ANITA ERSKINE has lived the dream of every young person sweeping stages, copying scripts, or fetching coffee at a studio. She was a lowly intern on a talk show, “The Bold & The Beautiful,” when the host of the live show called out sick. Erskine was dressed for a day behind the scenes, not her TV debut, but before she knew it, she was sitting in the host chair thinking to herself, “This lady is never coming back.” And thus, at 18, Anita Erskine started her career in front of the camera.
This story may seem fantastical to the reader, but after spending just a few hours with Erskine is becomes believable. She puts in the time to do the hard work and has a natural aptitude for building a personal brand.
Now, back in Ghana, she’s focused on something bigger than her personal brand. She is focused on using the media to promote the African brand and is doing it in a real and nuanced way. The two prevailing attitudes towards Africa’s brand are nicely portrayed by two editions of The Economist. The May 2000 edition included an article titled Hopeless Africa which cites flood, famine, and war summing up its laundry list of ills with, “No one can blame Africans for the weather, but most of the continent’s shortcomings owe less to acts of God than to acts of man.” Ten years later, we had The Hopeful Continent: Africa Rising which described the continent as being, “home to millions of highly motivated entrepreneurs and increasingly prosperous consumers.”
Famine or the next China; for many there was not any option in between for Africa, but perceptions are beginning to shift. According to the March 2019 edition of The Economist, we are now in The New Scramble for Africa. The original scramble was orchestrated by a group of powerful white men, sitting in Germany, dividing up the continent for themselves.
By the end of the 19thcentury, only Liberia and Ethiopia were still independent. In the new scramble, the players may be different (China and Russia primarily), but the goals are the same. Foreigners taking advantage of a power and wealth disparity to take Africa’s riches for themselves.
Erskine is working so that in this scramble, it is not the colonialist or the foreign investor who ultimately wins, but the African entrepreneur. Since 2012, Anita has championed entrepreneurs by filming over 100 of their stories through the TV series, “Making of a Mogul,” as well as female heroes from the continent with “Sheroes of Our Time.” She is focused on not only those entrepreneurs born and raised on the continent, but also people like herself born in Africa and educated abroad. She is a siren calling others to follow her path home.
So how might African entrepreneurs be the winners in this scramble? Her recipe is simple. First, make sure we recognize the beauty and potential in the people, places, foods, and culture. She believes that “everything is exportable.” Instagram accounts like @visiterlafrique and @truthslinger do a great job at sharing the beauty through pictures of enviable landscapes and sumptuous plates of food. It does not take long for members of the diaspora sitting through the cold and drizzly spring of Europe or North America to start planning their return.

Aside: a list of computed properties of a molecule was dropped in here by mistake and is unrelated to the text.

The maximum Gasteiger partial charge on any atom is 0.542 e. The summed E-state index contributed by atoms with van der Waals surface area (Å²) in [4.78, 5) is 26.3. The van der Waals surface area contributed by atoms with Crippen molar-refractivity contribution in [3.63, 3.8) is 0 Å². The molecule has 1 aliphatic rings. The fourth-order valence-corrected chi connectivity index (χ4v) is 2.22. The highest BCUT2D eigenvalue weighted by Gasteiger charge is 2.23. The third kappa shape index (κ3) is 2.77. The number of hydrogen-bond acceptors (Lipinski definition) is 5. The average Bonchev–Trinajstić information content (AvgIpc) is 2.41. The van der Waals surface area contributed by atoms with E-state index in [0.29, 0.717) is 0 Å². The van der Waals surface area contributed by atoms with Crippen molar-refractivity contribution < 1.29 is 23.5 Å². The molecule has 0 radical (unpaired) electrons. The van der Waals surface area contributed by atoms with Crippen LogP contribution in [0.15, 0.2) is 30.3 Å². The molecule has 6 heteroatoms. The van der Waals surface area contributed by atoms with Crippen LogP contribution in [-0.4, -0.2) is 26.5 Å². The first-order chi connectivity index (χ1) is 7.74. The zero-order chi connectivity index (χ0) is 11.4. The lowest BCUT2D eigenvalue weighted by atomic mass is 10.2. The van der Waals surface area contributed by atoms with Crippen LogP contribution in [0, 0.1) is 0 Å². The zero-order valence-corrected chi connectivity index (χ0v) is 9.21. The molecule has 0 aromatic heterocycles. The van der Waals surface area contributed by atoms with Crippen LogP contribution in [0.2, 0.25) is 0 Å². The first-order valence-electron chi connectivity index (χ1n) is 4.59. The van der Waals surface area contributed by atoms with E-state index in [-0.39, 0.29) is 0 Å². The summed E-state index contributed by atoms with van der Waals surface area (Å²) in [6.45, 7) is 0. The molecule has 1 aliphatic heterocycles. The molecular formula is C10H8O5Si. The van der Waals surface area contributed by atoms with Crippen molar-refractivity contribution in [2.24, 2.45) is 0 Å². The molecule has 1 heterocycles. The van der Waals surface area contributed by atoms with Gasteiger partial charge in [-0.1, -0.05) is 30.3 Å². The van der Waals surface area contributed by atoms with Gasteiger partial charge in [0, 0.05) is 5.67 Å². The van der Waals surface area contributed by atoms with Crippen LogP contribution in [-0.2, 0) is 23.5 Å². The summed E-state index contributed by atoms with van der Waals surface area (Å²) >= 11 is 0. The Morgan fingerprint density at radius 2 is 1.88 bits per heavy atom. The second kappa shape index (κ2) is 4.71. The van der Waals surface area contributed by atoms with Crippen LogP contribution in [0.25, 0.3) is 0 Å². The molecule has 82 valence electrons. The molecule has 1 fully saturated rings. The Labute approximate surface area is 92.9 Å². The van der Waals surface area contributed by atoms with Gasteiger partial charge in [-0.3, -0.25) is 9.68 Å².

This is where Erskine’s second rule comes in. You need to focus on the reality. “We want to maintain an air of having it all, but the more we look at the truth, the more confidence that we have,” she shares. When we only see stories of a meteoric rise to fame and success, we don’t think that we can accomplish the same. The truth is that every entrepreneur struggles to get something new off the ground and building a business in Africa, whether you are in Ghana, Senegal, or Kenya, can compound those difficulties.
When entrepreneurs try to portray an elevated image of entrepreneurship, they miss out on the real opportunities. Erskine believes, “you need a certain level of humility. It allows you to see what others just walk past because it’s too low for them to bend down and pick it up. That’s where the real money is.”
So, the potential is great, and the struggle is real. The third ingredient is what allows you to navigate the first two – self-love. Erskine believes that until you love yourself as a woman, as a Ghanaian, as an African, you cannot own the narrative. The new Africa is not about a scramble for resources or chasing the next big market opportunity, “the new Africa is built on self-love, self-acceptance, authentic truth, and beautiful originality.” While it may be some time before we see that on the cover of The Economist, it’s a vision that we can all get behind today.
You can catch “Making of a Mogul – Ladies Edition”, “Making of a Mogul”, and “Sheroes of our Time” in Africa on DSTV. “Sheroes of our Time” is also available in the UK through ABN TV SKY. Visit their websites for your local listings.
This piece was written by: Meghan McCormick, a ForbesWomen Contributor; she is also the CEO & Co-founder of OZÉ, a mobile platform that equips small business owners in Africa to make data-driven decisions to grow their business and access capital.